A product management challenge: Creating software product value through requirements selection
Sebastian Barney, Aybüke Aurum, Claes Wohlin
Journal of System Architecture, 54(6):576–593, June 2008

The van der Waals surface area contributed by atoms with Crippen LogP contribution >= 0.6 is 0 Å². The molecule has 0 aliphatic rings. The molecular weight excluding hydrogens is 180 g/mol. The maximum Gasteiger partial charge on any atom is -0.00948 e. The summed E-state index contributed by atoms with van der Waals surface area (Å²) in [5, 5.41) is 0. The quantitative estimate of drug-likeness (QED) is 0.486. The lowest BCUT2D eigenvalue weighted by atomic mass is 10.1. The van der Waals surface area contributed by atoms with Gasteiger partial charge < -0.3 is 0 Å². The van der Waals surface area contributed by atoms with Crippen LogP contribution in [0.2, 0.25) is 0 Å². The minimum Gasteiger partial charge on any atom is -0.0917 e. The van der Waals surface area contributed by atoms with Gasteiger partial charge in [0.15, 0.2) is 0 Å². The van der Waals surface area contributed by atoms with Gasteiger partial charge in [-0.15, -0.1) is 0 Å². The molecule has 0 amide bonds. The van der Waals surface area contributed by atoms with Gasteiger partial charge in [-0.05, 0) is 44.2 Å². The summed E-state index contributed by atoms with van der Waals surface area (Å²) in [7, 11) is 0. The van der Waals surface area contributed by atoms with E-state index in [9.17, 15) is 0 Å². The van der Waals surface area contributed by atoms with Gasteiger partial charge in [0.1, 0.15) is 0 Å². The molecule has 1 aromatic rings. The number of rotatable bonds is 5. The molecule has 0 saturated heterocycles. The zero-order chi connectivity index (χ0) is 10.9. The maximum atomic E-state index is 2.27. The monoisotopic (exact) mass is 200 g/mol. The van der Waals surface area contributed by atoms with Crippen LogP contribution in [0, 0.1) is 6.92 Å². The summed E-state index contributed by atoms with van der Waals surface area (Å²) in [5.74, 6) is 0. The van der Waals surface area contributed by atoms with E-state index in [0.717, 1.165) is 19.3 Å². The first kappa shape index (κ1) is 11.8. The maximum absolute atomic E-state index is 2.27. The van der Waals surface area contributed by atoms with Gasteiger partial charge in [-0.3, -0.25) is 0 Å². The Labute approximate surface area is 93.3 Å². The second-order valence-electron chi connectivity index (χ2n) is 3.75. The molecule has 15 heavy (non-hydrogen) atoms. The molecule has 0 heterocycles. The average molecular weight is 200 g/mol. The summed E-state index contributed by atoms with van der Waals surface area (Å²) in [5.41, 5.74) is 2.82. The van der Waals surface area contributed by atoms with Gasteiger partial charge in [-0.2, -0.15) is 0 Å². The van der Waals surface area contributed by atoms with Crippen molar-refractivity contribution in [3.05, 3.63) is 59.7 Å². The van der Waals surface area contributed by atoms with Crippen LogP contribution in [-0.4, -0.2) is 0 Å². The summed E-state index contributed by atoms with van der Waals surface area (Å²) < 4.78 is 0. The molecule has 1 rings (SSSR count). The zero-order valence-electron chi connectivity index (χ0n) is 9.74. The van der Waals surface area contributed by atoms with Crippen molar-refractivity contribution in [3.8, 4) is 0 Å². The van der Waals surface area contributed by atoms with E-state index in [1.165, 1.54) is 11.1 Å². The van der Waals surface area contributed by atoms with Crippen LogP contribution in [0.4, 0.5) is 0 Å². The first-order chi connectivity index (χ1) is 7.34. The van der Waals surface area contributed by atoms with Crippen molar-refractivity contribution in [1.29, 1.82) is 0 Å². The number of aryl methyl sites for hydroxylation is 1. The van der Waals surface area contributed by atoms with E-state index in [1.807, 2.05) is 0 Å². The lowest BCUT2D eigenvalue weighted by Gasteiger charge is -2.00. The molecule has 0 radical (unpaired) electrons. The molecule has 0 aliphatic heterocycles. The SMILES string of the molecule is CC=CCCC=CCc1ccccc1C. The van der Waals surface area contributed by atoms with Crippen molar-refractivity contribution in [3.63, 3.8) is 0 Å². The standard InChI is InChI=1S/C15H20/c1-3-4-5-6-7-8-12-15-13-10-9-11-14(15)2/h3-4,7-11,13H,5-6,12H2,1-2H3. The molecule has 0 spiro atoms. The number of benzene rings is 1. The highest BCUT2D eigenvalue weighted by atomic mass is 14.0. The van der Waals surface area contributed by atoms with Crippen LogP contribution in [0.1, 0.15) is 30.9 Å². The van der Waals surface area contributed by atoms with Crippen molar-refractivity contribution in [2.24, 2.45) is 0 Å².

It is important for a software company to maximize value creation for a given investment. The purpose of requirements engineering activities is to add business value that is accounted for in terms of return-on-investment of a software product. This paper provides insight into the release planning processes used in the software industry to create software product value, by presenting three case studies. It examines how IT professionals perceive value creation through requirements engineering and how the release planning process is conducted to create software product value. It also presents to what degree the major stakeholders’ perspectives are represented in the decision making process. Our findings show that the client and market base of the software product represents the most influential group in the decision to implement specific requirements. This is reflected both in terms of deciding the processes followed and the decision-making criteria applied when selecting requirements for the product. Furthermore, the management of software product value is dependent on the context in which the product exists. Factors, such as the maturity of the product, the marketplace in which it exists, and the development tools and methods available, influence the criteria that decide whether a requirement is included in a specific project or release.